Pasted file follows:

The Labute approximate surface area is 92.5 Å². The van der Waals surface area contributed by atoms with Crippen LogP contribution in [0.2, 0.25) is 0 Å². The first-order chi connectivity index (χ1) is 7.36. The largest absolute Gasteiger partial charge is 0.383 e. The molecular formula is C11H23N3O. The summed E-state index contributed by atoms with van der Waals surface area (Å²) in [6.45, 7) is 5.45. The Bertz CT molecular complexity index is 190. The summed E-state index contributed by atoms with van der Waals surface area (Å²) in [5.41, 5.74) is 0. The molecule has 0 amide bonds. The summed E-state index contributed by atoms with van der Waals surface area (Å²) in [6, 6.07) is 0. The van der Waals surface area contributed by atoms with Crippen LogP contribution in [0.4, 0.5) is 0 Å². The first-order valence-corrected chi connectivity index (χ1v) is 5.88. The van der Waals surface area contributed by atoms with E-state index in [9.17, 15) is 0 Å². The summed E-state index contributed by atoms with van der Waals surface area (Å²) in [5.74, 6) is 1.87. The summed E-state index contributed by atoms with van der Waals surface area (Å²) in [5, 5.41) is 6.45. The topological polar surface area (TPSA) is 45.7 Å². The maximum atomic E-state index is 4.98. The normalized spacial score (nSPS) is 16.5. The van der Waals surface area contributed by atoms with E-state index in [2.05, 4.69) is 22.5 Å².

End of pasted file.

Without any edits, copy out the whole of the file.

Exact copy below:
The Labute approximate surface area is 92.5 Å². The van der Waals surface area contributed by atoms with Crippen LogP contribution in [0.2, 0.25) is 0 Å². The first-order chi connectivity index (χ1) is 7.36. The largest absolute Gasteiger partial charge is 0.383 e. The molecular formula is C11H23N3O. The summed E-state index contributed by atoms with van der Waals surface area (Å²) in [6.45, 7) is 5.45. The Bertz CT molecular complexity index is 190. The summed E-state index contributed by atoms with van der Waals surface area (Å²) in [5.41, 5.74) is 0. The molecule has 0 amide bonds. The summed E-state index contributed by atoms with van der Waals surface area (Å²) in [6, 6.07) is 0. The van der Waals surface area contributed by atoms with Crippen LogP contribution in [0.4, 0.5) is 0 Å². The first-order valence-corrected chi connectivity index (χ1v) is 5.88. The van der Waals surface area contributed by atoms with E-state index in [9.17, 15) is 0 Å². The summed E-state index contributed by atoms with van der Waals surface area (Å²) in [5.74, 6) is 1.87. The summed E-state index contributed by atoms with van der Waals surface area (Å²) in [5, 5.41) is 6.45. The topological polar surface area (TPSA) is 45.7 Å². The maximum atomic E-state index is 4.98. The normalized spacial score (nSPS) is 16.5. The van der Waals surface area contributed by atoms with E-state index in [2.05, 4.69) is 22.5 Å².